Editor’s Note:This is another installment in our occasional series, It’s Your Money, that looks more closely at public expenses that taxpayers may not realize they’re being asked to pay.
The dollar amount to help public employees at three Maui-area hospitals is not yet known, but the cost to taxpayers to hold a special legislative session was at least $10,000.
The figure is based on attendance records and daily expenses for neighbor island lawmakers who flew to Oahu for the occasion.
The Hawaii Legislature met for three days earlier this month, initially to amend a vetoed bill and ultimately to override the veto.
Each non-Oahu member was paid $175 each day they were counted present for a floor session.
If they did not show up, they did not get the daily pay.
In the 25-member Senate, neighbor island daily expenses totaled $3,325. In the 51-member House of Representatives, it totaled $6,825.
That adds up to $10,150.
If the neighbor island lawmakers stayed on Oahu for any additional days this month, they are required to file for the $175 day rate separately.
House Chief Clerk Brian Takeshita said his office had not received any filings as of Friday.
Meantime, Senate Chief Clerk Carol Taniguchi said neighbor island senators may also use their interim daily allocation for additional time spent on Oahu during the special session.
“Other than the $175 per session day for each non-Oahu member who attended any of the three days of session, no additional costs are anticipated,” she said in an email last week.
The cost of Senate air travel for the special session was covered by the travel allowance each neighbor island member receives during the Legislature’s interim — one travel day per week — “so no additional costs are expected to be incurred,” said Taniguchi.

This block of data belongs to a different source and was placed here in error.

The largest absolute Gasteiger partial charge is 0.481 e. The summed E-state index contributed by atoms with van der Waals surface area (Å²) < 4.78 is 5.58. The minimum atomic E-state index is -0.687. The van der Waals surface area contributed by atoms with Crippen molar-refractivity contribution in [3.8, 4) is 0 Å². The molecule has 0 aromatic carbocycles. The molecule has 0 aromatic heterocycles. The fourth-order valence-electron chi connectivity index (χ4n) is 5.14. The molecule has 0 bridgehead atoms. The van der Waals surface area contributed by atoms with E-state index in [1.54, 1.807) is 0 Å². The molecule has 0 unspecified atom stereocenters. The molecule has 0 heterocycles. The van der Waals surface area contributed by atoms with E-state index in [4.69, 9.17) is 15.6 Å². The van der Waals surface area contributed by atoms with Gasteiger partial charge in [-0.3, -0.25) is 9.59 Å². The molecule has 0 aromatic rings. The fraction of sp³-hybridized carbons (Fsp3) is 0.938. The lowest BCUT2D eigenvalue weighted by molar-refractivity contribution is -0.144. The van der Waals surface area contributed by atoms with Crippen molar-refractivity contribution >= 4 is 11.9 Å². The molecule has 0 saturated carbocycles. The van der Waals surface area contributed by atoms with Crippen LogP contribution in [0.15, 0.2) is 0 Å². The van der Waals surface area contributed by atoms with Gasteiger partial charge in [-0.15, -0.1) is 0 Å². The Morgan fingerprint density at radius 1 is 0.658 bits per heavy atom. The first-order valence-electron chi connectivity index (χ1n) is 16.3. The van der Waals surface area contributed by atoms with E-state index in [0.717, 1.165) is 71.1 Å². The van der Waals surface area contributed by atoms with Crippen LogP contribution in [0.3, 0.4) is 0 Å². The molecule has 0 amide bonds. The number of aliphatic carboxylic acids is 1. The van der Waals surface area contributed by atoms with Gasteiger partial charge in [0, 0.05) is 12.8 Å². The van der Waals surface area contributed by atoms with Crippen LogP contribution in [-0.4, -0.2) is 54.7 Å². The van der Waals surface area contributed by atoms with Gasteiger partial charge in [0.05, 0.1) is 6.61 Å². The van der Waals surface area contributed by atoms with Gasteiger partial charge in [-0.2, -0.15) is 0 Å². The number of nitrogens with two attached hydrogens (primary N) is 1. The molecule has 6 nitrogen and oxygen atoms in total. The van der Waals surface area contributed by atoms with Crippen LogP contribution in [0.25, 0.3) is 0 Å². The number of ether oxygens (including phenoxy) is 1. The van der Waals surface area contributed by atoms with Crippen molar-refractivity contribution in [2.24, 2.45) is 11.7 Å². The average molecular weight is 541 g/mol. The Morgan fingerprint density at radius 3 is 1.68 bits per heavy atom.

Takeshita said that that was the case for House members as well.
Media inquiries to House and Senate leadership regarding the $10,150 price tag were not immediately returned Friday.
Senate Bill 2077 calls for providing severance payments or pension benefits to unionized public employees at three hospitals in Maui County that are being privatized by Kaiser Permanente.
Cost estimates range from $25 million to $77 million as to the amount that will be needed to implement the law.
However, SB 2077 does not explain where the money will come from or whether the state pension system will lose its tax-exempt status, as Gov. David Ige warned.
Meanwhile, the Ige administration is said to be nearing a settlement agreement with the United Public Workers, which represents hundreds of the employees at the hospitals.
Should a deal be struck, it’s unclear how it will impact SB 2077.
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